Exercise in Fiction: Forgotten Youth in American Southwest

There was once a young man, Traylor I think, that had a problem with his car. You see, every time that he turned his wheels, the right front tire would rub hard against the wheel wall, with a loud screech. "Dog-gam!" he'd say, as he didn't want to curse in public, but wanted to vent his frustration into the burning Southwest air -- and how he yelled. "You futher-mucker! I'll get you yet!" -- his exclamations would often draw curious looks from the folks waiting at bus stops, staring aimlessly, trying to forget their dreary service-industry fates.

He knew somehow that the wheel may eventually break, but he said to himself, "I hate working on cars. I'll just pay someone to fix the SOB." Problem was that he was low on cash. After all, his income as a Wal-Mart overnight stocker was only enough to cover his rent so he didn't have to live at home -- the bane of 19-year-old existence. He did, however, find the funds to smoke marijuana and drink Keystone light with his fellow townies.

"Justin, get that goddamn thing fixed," his girlfriend said. They were in the parking lot of a grocery store, parked tenuously in the handicapped spot, with Traylor taking a slow drag from a cigarette -- Camel light -- and fingering his cellphone. "I'll just turn wider," he said. "Less rubbing that way."

His girlfriend, Elise, was one of convenience. Her low self-esteem placed her in a good position to lay on her back, Justin would sometimes think (not in those terms, of course). She worked in a local restaurant, serving wealthy folks from the suburbs, making snide comments about coworkers. She enjoyed sneaking outside for a cigarette; at times one could see the tracing of a tattoo on her lower back, a signifier of sluttiness that the Dodge truck salesmen liked to gaze upon, droolingly. Yes, she was a looker, but preternaturally gifted in her inability to perceive herself.

At long last, on a Saturday night on their way back from the townie bar, both of them sauced, Justin took a drunken right turn going much too fast for the Japanese-made small car. When the wheel came off, the right front of the vehicle dropped like a reindeer from a cliff. The wheel went off, with perfect balance, thirty-five miles an hour through the center of the intersection. The car started skidding away, out of control. "Fuck," Justin said under his breath, in the few seconds before the vehicle careened to its final destination. That place happened to be a pole in the median of the street where pedestians, caught between traffic, could press a button to shorten the green light.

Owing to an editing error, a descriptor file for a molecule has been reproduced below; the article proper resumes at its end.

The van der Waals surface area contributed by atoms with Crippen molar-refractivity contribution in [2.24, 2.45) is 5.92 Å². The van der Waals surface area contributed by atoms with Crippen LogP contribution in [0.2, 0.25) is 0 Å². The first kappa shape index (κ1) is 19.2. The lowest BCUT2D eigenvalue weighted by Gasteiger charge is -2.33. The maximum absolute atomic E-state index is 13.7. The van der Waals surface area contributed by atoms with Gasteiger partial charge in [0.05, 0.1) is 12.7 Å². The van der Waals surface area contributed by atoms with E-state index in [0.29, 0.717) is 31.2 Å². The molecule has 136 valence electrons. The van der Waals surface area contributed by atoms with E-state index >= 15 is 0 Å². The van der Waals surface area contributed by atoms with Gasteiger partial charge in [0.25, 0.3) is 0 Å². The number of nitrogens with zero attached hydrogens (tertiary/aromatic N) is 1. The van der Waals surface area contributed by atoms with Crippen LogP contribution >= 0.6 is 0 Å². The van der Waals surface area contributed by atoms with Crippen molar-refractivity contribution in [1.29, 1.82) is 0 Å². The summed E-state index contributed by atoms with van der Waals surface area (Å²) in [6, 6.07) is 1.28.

"This is just the kind of shit that always happens with you! What the fuck are we going to do?" Elise said. "Shut the fuck up," Justin responded drily. Elise shot back: "You're drunk. The cops are on the way. We can't fucking get out of this. It's DUI for sure, bastard." When she got angry, her teeth would grind in between her words, her mouth in a shape that would paradoxically pique her male patrons -- and lesbians -- at the restaurant.

"Everybody all right?" a middle-aged man said, his smoky, hirsute Vietnam-vet face a few feet from the open passenger side window. "Thank you, sir," Justin said simply. "We're fine."

"This is just a clusterfuck," Elise said.

"Well, fuck this," Justin said. "I'm getting the wheel, and we're driving away," he said with watery eyes. Just like that, he hopped out of the car, past the Vietnam vet. "Damn that went a long way," he thought of the wheel that lay a full hundred yards down the road. He ran as best he could, impaired of course, and grabbed the wheel. He thought he heard sirens in the distance. He bear-hugged the wheel and dashed to the vehicle, angled like a beached whale on the median. "It's this or jail," he said to himself. Like a true hero, his movements were graceful and sure. In little time he had the wheel in place, holding the cross-shaped tool to drive in the bolt.

"What the fuck are you doing now?" Elise asked pointedly. Like a gallant knight, his appendages moved with dexterity -- call it an ass-saving adrenalin high. "No time to talk," he responded. "The cops have never caught me and they never will. The pigs."

There were flashing police lights in the distance. "One bolt in. That'll have to do," he thought. The onlookers were shocked as he pulled the car over the street pole, straightened the vehicle out, and put it in drive. With a squeal, Elise and Justin sped east on Netherway Drive.

"Haha!" Justin shouted with glee as the cop cars passed by. He hooked a left onto a less busy road. "You'll spend time in Hell for this," Elise said with an ironic smile, now joining Justin with rebel glee.

Later on: "Oh fuck, I don't know if it'll make it," Justin said of the car, now loudly clanking with the right front tire near collapse. Presently they got to Justin's cut-rate apartment complex. As they pulled in near the front entrance, the right front wheel grazed the curb, fell with a thud on the curb. "Parked, mutha-fucka!" he rejoiced.

Elise had been quiet, staring into the night sky's myriad stars, viewable in the city because of luminosity laws protecting the town's languishing astronomy industry. "Come on, baby," Justin said, helping her out of the splayed-out car.

In the apartment, they had frenzied sex and passed out. An apposite end to a night of heroics in the desert Southwest.

May 2017

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